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Measures knowledge and understanding of the material typically taught in a one-semester, three-credit, lower-level course in political science. The content of the examination corresponds with introductory course offerings such as introduction to political science, comparative law, and the international relations. It tests for a knowledge of facts and terminology, an understanding of concepts and theories, and the student s ability to apply this knowledge and understanding in an analysis of politics, government, and world affairs. (Multiple-choice examination.)

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Corresponds to a one-semester course in psychology of adulthood and aging. Measures understanding of the psychological, biological, and social aspects of aging throughout adulthood. Includes both classical and contemporary research and theory related to adult development and aging. Covers the following content categories: concepts of age and demographics; research methods; personality and adjustment; biology, physiology, health, and chronic conditions; cognitive aspects; work, leisure, retirement, and relationships; death, dying, and bereavement; and mental health and psycho- pathology. Assumes a familiarity with the content generally presented in an introductory psychology course. (Multiple-choice examination.)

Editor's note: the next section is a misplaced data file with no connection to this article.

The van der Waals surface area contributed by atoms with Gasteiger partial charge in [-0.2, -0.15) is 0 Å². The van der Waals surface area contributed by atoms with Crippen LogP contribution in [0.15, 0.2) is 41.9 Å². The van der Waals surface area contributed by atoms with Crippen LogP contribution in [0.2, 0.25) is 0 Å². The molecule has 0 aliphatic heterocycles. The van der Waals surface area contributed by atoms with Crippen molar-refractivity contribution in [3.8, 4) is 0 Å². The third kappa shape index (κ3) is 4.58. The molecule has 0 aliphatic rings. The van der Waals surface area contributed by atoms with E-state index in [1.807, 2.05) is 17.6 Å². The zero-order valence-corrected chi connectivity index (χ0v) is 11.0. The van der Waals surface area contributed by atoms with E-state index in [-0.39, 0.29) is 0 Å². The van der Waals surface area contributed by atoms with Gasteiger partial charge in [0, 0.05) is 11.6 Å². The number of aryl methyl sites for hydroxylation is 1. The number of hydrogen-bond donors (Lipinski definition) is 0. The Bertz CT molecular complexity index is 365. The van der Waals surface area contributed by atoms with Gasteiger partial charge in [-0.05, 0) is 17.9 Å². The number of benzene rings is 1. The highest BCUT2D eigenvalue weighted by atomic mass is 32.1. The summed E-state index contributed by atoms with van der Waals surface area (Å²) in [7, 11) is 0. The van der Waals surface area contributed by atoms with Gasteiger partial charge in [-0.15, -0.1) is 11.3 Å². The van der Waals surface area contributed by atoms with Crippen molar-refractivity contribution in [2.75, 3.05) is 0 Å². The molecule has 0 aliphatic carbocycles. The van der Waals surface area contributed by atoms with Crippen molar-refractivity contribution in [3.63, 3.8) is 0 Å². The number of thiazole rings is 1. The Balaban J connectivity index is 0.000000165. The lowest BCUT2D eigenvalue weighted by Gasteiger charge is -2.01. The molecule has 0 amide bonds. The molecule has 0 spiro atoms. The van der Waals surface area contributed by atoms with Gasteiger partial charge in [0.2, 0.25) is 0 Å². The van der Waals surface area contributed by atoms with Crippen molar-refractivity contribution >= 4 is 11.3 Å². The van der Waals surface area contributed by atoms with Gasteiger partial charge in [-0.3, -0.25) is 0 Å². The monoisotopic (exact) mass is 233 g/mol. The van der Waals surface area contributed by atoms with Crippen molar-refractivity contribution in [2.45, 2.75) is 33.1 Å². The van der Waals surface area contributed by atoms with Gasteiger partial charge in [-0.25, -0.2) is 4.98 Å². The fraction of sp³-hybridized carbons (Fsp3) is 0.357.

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Corresponds to a one-semester course in research methods in psychology. Measures understanding of the course material as well as the ability to apply this understanding in specific research situations. Focuses on the following content areas: experimental psychology and the scientific method, research ethics (APA Guidelines), alternatives to experimentation (nonexperimental designs), basic concepts of experimental research, experimental research designs, data analysis and interpretation, and writing research reports. Assumes knowledge of content typically learned in courses in introductory psychology and elementary statistics. (Multiple-choice examination.)